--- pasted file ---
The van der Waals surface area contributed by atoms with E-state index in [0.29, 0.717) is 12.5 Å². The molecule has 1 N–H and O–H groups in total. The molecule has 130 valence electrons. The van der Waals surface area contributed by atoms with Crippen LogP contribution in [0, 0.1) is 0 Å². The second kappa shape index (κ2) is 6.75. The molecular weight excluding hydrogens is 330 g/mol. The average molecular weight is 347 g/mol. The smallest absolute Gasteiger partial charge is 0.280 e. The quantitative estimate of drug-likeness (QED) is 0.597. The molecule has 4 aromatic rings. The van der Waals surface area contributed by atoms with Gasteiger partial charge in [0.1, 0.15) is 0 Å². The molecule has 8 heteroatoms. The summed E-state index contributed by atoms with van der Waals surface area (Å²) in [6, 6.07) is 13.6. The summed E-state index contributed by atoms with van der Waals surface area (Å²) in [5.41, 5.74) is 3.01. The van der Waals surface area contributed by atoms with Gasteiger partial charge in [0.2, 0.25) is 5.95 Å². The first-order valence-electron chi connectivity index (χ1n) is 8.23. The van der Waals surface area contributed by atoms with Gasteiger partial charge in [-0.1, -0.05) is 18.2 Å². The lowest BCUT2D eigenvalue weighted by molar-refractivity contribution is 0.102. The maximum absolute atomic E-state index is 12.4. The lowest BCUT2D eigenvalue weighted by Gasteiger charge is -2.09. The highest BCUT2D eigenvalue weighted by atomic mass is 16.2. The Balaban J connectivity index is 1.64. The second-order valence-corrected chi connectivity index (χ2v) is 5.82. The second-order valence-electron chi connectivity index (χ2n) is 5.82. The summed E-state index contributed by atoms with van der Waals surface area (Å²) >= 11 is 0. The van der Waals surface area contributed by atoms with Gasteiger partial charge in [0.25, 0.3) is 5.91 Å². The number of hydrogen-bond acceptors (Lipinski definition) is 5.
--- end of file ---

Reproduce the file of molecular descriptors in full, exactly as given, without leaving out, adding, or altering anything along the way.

The van der Waals surface area contributed by atoms with E-state index in [0.29, 0.717) is 12.5 Å². The molecule has 1 N–H and O–H groups in total. The molecule has 130 valence electrons. The van der Waals surface area contributed by atoms with Crippen LogP contribution in [0, 0.1) is 0 Å². The second kappa shape index (κ2) is 6.75. The molecular weight excluding hydrogens is 330 g/mol. The average molecular weight is 347 g/mol. The smallest absolute Gasteiger partial charge is 0.280 e. The quantitative estimate of drug-likeness (QED) is 0.597. The molecule has 4 aromatic rings. The van der Waals surface area contributed by atoms with Gasteiger partial charge in [0.1, 0.15) is 0 Å². The molecule has 8 heteroatoms. The summed E-state index contributed by atoms with van der Waals surface area (Å²) in [6, 6.07) is 13.6. The summed E-state index contributed by atoms with van der Waals surface area (Å²) in [5.41, 5.74) is 3.01. The van der Waals surface area contributed by atoms with Gasteiger partial charge in [0.2, 0.25) is 5.95 Å². The first-order valence-electron chi connectivity index (χ1n) is 8.23. The van der Waals surface area contributed by atoms with Gasteiger partial charge in [-0.1, -0.05) is 18.2 Å². The lowest BCUT2D eigenvalue weighted by molar-refractivity contribution is 0.102. The maximum absolute atomic E-state index is 12.4. The lowest BCUT2D eigenvalue weighted by Gasteiger charge is -2.09. The highest BCUT2D eigenvalue weighted by atomic mass is 16.2. The Balaban J connectivity index is 1.64. The second-order valence-corrected chi connectivity index (χ2v) is 5.82. The second-order valence-electron chi connectivity index (χ2n) is 5.82. The summed E-state index contributed by atoms with van der Waals surface area (Å²) >= 11 is 0. The van der Waals surface area contributed by atoms with Gasteiger partial charge in [0.25, 0.3) is 5.91 Å². The number of hydrogen-bond acceptors (Lipinski definition) is 5.